Easter egg game (Maseehh kom) – Arabic Folk Game

--Informant Info--
Nationality: Palestinian
Age: 75
Occupation: Retired
Residence: Long Beach
Date of Performance/Collection: 5/2/2021
Primary Language: Arabic
Other Language(s): English, French

Context:

She learned this game from her family when she was around two years old, in Egypt. She said that the reason they commemorate Jesus’s resurrection with cracking eggs is because Jesus emerged from the tomb like a chick emerging from an egg.

Game:

This game requires two people (P1 and P2), each with a hard-boiled Easter egg.

P1 holds their egg above P2’s egg, and both of the tops are exposed and facing each other. P1 says “Maseehh kom” (“Messiah has risen”), and P2 says “Hakan kom” (“Indeed risen”). P1 then slams their egg’s top into P2’s egg’s top. Whoever’s egg is not broken is the winner of that round.

P2 then holds their egg above P1’s egg, and both of the bottoms are exposed and facing each other. P2 says “Maseehh kom,” and P1 says “Hakan kom.” P2 then slams their egg’s bottom into P1’s egg’s bottom. Whoever’s egg is not broken is the winner of that round.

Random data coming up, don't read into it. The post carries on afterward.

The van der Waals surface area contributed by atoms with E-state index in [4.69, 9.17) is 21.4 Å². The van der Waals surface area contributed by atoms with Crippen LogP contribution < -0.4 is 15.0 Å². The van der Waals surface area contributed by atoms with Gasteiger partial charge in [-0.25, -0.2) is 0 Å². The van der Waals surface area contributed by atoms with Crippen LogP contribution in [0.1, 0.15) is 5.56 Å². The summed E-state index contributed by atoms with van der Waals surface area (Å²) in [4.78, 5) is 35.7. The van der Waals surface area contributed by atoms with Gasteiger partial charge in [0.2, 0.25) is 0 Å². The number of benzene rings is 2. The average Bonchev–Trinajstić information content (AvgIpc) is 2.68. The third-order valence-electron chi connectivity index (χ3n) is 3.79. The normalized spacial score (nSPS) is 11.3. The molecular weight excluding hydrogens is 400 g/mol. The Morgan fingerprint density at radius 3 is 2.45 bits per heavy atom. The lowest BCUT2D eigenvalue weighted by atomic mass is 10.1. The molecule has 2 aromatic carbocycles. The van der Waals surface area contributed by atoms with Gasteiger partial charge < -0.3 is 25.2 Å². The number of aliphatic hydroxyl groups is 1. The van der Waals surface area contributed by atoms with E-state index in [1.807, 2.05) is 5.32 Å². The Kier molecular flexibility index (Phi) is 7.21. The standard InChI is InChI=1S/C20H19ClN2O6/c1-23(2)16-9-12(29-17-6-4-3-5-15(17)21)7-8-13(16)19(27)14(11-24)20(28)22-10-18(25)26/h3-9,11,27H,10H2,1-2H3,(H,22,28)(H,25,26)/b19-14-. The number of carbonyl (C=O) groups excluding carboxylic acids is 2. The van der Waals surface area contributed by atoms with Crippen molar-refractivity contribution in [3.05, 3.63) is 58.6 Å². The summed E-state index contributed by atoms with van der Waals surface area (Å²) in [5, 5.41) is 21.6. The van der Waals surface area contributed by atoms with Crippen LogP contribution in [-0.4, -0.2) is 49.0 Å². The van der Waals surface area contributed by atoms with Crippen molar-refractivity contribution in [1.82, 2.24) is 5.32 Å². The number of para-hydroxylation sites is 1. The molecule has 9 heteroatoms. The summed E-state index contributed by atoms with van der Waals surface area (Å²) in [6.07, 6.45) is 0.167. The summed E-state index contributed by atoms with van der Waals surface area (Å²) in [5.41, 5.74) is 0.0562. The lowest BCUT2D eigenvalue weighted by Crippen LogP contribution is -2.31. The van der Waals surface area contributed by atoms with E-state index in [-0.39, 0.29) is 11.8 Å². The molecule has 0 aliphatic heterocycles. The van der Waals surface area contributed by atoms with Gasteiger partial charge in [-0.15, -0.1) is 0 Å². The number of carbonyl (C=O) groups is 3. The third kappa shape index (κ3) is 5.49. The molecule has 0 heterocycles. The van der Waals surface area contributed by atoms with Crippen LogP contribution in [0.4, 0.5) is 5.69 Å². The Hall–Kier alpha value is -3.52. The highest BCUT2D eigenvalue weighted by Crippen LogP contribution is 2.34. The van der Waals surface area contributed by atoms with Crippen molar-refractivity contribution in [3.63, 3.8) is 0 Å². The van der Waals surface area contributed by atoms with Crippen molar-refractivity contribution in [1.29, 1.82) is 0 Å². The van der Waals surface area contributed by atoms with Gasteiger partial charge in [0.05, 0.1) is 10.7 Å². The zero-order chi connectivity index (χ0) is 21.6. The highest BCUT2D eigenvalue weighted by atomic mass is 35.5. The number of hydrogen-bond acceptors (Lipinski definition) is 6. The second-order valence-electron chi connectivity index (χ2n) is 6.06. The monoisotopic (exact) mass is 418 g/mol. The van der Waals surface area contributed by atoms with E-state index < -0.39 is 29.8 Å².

If there is a tie at the end, they repeat the game with new eggs.

(I added the P1 and P2 distinctions, as well as the translations, to the original explanation for the sake of clarity)

Thoughts:

I remember learning this game from my parents when I was a kid, and I think that it is a clever way to celebrate the Resurrection with the prominent tradition of Easter eggs. We would first play it in the household, then again when we would meet with the whole family later that Sunday (pre-COVID). Each time we played it, it was in a tournament style: each person would choose a colored egg from a container full of them, and would face off in brackets. Not only was it a way to remember that “Maseehh kom,” but it was a way to bring the family closer together (very important to Arabs).

For other games associated with Easter eggs, see the following excerpt: Newall, Venetia. “Easter Eggs.” The Journal of American Folklore, vol. 80, no. 315, 1967, pp.27-28. https://doi.org/10.2307/538415.